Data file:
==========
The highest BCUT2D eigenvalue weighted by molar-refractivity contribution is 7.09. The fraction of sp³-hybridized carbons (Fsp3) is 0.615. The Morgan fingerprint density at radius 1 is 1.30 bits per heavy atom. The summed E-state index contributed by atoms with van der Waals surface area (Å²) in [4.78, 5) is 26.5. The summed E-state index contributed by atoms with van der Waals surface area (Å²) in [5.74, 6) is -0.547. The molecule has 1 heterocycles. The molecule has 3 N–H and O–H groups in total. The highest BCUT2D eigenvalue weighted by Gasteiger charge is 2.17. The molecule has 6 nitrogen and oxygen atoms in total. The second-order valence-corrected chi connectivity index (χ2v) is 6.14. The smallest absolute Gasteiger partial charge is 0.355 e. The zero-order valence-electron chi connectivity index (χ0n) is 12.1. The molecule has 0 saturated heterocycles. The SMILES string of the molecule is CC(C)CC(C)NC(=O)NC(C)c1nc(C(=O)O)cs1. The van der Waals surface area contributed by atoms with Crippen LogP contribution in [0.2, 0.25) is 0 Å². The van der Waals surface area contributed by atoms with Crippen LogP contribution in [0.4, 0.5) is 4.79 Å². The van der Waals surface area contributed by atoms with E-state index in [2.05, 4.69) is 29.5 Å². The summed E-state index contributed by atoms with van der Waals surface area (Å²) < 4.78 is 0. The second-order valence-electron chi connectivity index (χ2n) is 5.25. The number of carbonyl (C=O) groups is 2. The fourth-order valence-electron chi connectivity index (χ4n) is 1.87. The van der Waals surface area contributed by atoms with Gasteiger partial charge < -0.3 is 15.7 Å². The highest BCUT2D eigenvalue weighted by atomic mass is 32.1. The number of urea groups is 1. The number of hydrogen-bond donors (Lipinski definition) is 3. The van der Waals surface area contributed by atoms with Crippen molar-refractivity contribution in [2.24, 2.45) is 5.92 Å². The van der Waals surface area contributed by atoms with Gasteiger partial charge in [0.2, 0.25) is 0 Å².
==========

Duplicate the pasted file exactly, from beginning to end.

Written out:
The highest BCUT2D eigenvalue weighted by molar-refractivity contribution is 7.09. The fraction of sp³-hybridized carbons (Fsp3) is 0.615. The Morgan fingerprint density at radius 1 is 1.30 bits per heavy atom. The summed E-state index contributed by atoms with van der Waals surface area (Å²) in [4.78, 5) is 26.5. The summed E-state index contributed by atoms with van der Waals surface area (Å²) in [5.74, 6) is -0.547. The molecule has 1 heterocycles. The molecule has 3 N–H and O–H groups in total. The highest BCUT2D eigenvalue weighted by Gasteiger charge is 2.17. The molecule has 6 nitrogen and oxygen atoms in total. The second-order valence-corrected chi connectivity index (χ2v) is 6.14. The smallest absolute Gasteiger partial charge is 0.355 e. The zero-order valence-electron chi connectivity index (χ0n) is 12.1. The molecule has 0 saturated heterocycles. The SMILES string of the molecule is CC(C)CC(C)NC(=O)NC(C)c1nc(C(=O)O)cs1. The van der Waals surface area contributed by atoms with Crippen LogP contribution in [0.2, 0.25) is 0 Å². The van der Waals surface area contributed by atoms with Crippen LogP contribution in [0.4, 0.5) is 4.79 Å². The van der Waals surface area contributed by atoms with E-state index in [2.05, 4.69) is 29.5 Å². The summed E-state index contributed by atoms with van der Waals surface area (Å²) < 4.78 is 0. The second-order valence-electron chi connectivity index (χ2n) is 5.25. The number of carbonyl (C=O) groups is 2. The fourth-order valence-electron chi connectivity index (χ4n) is 1.87. The van der Waals surface area contributed by atoms with Gasteiger partial charge < -0.3 is 15.7 Å². The highest BCUT2D eigenvalue weighted by atomic mass is 32.1. The number of urea groups is 1. The number of hydrogen-bond donors (Lipinski definition) is 3. The van der Waals surface area contributed by atoms with Crippen molar-refractivity contribution in [2.24, 2.45) is 5.92 Å². The van der Waals surface area contributed by atoms with Gasteiger partial charge in [0.2, 0.25) is 0 Å².